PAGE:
HomeHealthcareMultiple chronic illnesses increase chance of dementia, study suggests

Multiple chronic illnesses increase chance of dementia, study suggests


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A study of more than 200,000 Britons linked multimorbidity with an increased risk of dementia. Findings from doctors in the UK and Germany were published this week in the scientific journal JAMA Open Network (The Journal of the American Medical Association).

In general, multimorbidity is when the same individual has multiple chronic diseases. Depending on the concept, it can be considered from two or more diseases.

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“It’s that patient you know who has, for example, diabetes, hypertension, asthma”, says neurologist Diogo Haddad, from Hospital Alemão Oswaldo Cruz.

The researchers pooled women and men without dementia and aged at least 60 years to follow up over up to 15 years — the average was 11.8 years. Information from the UK Biobank, a database linked to the British public health system, collected between 2006 and 2010, was used.

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In the period, 6,182 participants developed dementia. The incidence rate was 1.87 per 1,000 people without multimorbidity and 3.41 for those with multiple diseases.

Patients with more than one health problem were mostly older women of non-white ethnicity with less education and living in poorer areas of the UK.

“The study proves in a scientifically cohesive way that it is the idea that patients who have several diseases have a higher risk of developing dementia, especially Alzheimer’s, throughout their lives”, analyzes Haddad.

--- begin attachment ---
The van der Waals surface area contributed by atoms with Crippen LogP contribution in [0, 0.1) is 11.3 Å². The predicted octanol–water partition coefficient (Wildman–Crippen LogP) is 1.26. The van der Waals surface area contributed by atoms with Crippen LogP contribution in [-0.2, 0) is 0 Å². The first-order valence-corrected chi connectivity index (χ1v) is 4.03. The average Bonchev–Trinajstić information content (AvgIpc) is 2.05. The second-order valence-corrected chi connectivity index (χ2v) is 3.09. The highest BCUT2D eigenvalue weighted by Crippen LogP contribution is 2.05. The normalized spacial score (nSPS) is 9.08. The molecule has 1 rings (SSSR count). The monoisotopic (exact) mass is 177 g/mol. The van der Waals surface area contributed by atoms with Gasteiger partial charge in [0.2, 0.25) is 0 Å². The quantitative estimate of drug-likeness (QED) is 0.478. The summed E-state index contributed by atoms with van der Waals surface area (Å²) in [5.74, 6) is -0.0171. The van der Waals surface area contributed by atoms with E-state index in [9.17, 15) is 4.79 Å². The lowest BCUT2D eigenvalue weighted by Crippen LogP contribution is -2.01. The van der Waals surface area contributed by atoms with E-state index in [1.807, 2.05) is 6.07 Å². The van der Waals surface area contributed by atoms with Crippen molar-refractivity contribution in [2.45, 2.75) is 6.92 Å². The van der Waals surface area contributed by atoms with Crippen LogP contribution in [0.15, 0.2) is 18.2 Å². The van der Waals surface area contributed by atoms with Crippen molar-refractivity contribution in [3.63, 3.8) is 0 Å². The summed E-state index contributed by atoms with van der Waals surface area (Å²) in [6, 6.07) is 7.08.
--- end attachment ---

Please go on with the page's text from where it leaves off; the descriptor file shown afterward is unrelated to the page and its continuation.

“Based on this, I can say that if you take good care of high blood pressure and diabetes or even prevent these diseases, you are directly preventing the dementia process,” he says.

The research also pointed out that patients without a genetic risk factor, but with comorbidities, have a greater risk of developing dementia than those who do not have multiple chronic diseases.

“Many times people have the idea that dementias and especially Alzheimer’s have a unique and exclusively genetic relationship. In reality, it is not. The disease is multifactorial”, explains the doctor.

Other risk factors

For geriatrics professor Claudia Kimie Suemoto, from FMUSP (Faculty of Medicine, University of São Paulo), the article stands out by showing the most common grouping of diseases that increase risks.

In women it is the association of hypertension, diabetes and coronary heart disease and, in the case of pain, osteoporosis and dyspepsia. In men, the combination of diabetes and hypertension, in addition to the association of coronary heart disease, hypertension and stroke (stroke) are the greatest risk factors.

Maria Gabriela dos Santos Ghilardi, a neurologist at HCor and a doctor in neurology from the department of neurology at FMUSP, recalls that the number of comorbidities is associated with risk: the more chronic diseases, the greater the chance of developing dementia.

According to the doctor, such diseases are always interconnected and it is necessary to have a diagnosis to be able to carry out the treatment and thus prevent other problems arising from them.


Neurologist Maria Gabriela dos Santos Ghilardi highlights the indication of prevention as a major conclusion of the study. For the doctor, it has “a greater impact on prevention because through it we can improve the identification of individuals who have a greater risk of developing dementia and, in this way, act in a more effective way to prevent the disease”.

In terms of public health policies, the study points to the treatment of diseases such as diabetes and hypertension as one of the ways to prevent dementia.

“For Alzheimer’s, it is much more important to have quality primary public health than to think about how to bring genetic testing mechanisms”, emphasizes neurologist Diogo Haddad.

“There are factors in the disease: modifiable and non-modifiable. Aging, for example, is not modifiable. On the other hand, hypertension, diabetes, smoking, alcohol are possible factors to control, modify and treat”.

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